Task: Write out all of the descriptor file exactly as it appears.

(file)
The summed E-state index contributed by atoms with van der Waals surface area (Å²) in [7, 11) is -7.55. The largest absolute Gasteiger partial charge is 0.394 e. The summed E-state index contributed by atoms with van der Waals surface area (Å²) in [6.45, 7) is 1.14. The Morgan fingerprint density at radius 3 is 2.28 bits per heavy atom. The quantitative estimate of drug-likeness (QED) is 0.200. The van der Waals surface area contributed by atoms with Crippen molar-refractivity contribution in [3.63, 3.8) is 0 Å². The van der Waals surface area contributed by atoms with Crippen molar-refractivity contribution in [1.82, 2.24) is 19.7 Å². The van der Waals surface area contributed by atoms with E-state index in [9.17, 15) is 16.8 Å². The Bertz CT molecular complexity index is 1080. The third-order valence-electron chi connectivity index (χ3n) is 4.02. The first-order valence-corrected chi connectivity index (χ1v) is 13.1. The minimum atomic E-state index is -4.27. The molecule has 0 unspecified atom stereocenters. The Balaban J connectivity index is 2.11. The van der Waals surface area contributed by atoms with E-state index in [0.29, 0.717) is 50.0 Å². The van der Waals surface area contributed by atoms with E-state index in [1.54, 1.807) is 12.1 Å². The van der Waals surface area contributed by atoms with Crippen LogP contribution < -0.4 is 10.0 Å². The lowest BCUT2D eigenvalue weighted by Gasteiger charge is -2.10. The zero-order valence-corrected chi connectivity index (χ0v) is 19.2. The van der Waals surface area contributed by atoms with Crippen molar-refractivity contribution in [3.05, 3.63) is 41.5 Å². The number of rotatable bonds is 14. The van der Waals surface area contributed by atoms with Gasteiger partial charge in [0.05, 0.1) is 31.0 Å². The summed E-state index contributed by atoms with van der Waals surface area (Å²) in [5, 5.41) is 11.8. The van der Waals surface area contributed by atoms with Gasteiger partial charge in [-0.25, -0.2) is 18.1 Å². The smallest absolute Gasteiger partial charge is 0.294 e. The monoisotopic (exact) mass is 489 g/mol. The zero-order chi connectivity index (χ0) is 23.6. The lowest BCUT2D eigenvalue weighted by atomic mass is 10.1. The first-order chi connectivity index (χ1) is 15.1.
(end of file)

The summed E-state index contributed by atoms with van der Waals surface area (Å²) in [7, 11) is -7.55. The largest absolute Gasteiger partial charge is 0.394 e. The summed E-state index contributed by atoms with van der Waals surface area (Å²) in [6.45, 7) is 1.14. The Morgan fingerprint density at radius 3 is 2.28 bits per heavy atom. The quantitative estimate of drug-likeness (QED) is 0.200. The van der Waals surface area contributed by atoms with Crippen molar-refractivity contribution in [3.63, 3.8) is 0 Å². The van der Waals surface area contributed by atoms with Crippen molar-refractivity contribution in [1.82, 2.24) is 19.7 Å². The van der Waals surface area contributed by atoms with E-state index in [9.17, 15) is 16.8 Å². The Bertz CT molecular complexity index is 1080. The third-order valence-electron chi connectivity index (χ3n) is 4.02. The first-order valence-corrected chi connectivity index (χ1v) is 13.1. The minimum atomic E-state index is -4.27. The molecule has 0 unspecified atom stereocenters. The Balaban J connectivity index is 2.11. The van der Waals surface area contributed by atoms with E-state index in [0.29, 0.717) is 50.0 Å². The van der Waals surface area contributed by atoms with E-state index in [1.54, 1.807) is 12.1 Å². The van der Waals surface area contributed by atoms with Crippen LogP contribution < -0.4 is 10.0 Å². The lowest BCUT2D eigenvalue weighted by Gasteiger charge is -2.10. The zero-order valence-corrected chi connectivity index (χ0v) is 19.2. The van der Waals surface area contributed by atoms with Crippen molar-refractivity contribution in [3.05, 3.63) is 41.5 Å². The number of rotatable bonds is 14. The van der Waals surface area contributed by atoms with Gasteiger partial charge in [0.05, 0.1) is 31.0 Å². The summed E-state index contributed by atoms with van der Waals surface area (Å²) in [5, 5.41) is 11.8. The van der Waals surface area contributed by atoms with Gasteiger partial charge in [-0.25, -0.2) is 18.1 Å². The smallest absolute Gasteiger partial charge is 0.294 e. The monoisotopic (exact) mass is 489 g/mol. The zero-order chi connectivity index (χ0) is 23.6. The lowest BCUT2D eigenvalue weighted by atomic mass is 10.1. The first-order chi connectivity index (χ1) is 15.1.